Ask the Life Insurance Expert

Is it worth paying extra money on a term life policy for the waiver of premium in case of disability?

A disability waiver of premium makes premium payments to keep a life insurance policy in force if you become disabled.

No one anticipates becoming disabled. However, three in 10 people entering the workforce will become disabled at some point before retiring, according to the Council for Disability Awareness, and 1 in 7 people can expect to be disabled for five years or more before retirement.

Considering how to pay bills, including life insurance premiums, in case of disability is well worth considering. But whether purchasing a disability waiver of premium rider is the best way to go about protecting yourself depends on your situation.

Life insurance experts say they see many policies lapse because owners become disabled, are out of work and cannot afford to pay premiums. Some agents highly recommend the disability waiver of premium rider because it eliminates the horrible choice of deciding whether to continue to pay for life insurance coverage or to pay for basic, day-to-day living expenses.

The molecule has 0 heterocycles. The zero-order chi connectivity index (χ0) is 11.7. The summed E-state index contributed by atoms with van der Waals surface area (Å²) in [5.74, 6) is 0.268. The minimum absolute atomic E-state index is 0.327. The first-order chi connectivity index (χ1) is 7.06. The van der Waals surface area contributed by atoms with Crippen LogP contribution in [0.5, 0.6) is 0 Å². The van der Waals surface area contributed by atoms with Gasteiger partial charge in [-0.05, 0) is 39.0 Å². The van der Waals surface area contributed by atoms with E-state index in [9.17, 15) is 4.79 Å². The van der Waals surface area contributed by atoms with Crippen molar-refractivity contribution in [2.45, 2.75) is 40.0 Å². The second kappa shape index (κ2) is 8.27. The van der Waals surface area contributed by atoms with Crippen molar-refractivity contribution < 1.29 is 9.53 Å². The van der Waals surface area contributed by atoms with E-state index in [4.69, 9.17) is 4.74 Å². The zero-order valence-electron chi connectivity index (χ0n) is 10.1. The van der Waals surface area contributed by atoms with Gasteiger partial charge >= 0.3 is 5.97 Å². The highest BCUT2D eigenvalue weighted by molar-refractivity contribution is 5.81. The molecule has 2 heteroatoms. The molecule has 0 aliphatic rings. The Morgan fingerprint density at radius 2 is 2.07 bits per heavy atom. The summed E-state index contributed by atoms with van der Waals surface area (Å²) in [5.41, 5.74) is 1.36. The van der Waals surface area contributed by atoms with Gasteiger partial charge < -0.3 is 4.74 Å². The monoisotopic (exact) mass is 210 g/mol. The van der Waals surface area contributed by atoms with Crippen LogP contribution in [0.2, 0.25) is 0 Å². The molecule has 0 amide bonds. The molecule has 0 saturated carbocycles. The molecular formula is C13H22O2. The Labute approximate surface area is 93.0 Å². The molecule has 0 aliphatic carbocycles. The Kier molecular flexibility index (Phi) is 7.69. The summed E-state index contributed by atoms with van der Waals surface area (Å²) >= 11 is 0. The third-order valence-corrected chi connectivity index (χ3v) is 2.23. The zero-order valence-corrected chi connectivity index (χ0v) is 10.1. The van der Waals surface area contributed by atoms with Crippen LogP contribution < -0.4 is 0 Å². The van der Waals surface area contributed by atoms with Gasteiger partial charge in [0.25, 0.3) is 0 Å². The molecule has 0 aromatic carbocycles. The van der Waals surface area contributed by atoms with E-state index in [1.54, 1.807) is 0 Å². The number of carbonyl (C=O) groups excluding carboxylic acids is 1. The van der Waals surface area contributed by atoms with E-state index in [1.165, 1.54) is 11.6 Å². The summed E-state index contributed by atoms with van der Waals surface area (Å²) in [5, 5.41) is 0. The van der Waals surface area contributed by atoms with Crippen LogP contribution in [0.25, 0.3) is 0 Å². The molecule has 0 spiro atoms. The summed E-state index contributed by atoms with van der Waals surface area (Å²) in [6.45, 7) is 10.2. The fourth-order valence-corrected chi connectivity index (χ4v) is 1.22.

However, some experts say a better approach is to purchase disability insurance to provide broad-based protection rather than addressing the issue piecemeal. Short-term disability insurance pays a percentage of your salary, typically 40 percent to 65 percent, for up to two years if you become disabled and can't work. Long-term disability insurance pays a portion of your salary once short-term disability runs out. Many employers offer disability insurance, but you can also buy individual policies.

If you have no disability insurance, the disability waiver of premium is a good idea, and it might be advisable even if you have disability coverage. Remember, disability insurance pays only part of your salary. Would you be able to pay for life insurance premiums in those circumstances?

For more, see the 9 most useful life insurance riders and how to buy life insurance you'll want to keep.

 

Last updated: Jul. 26, 2011
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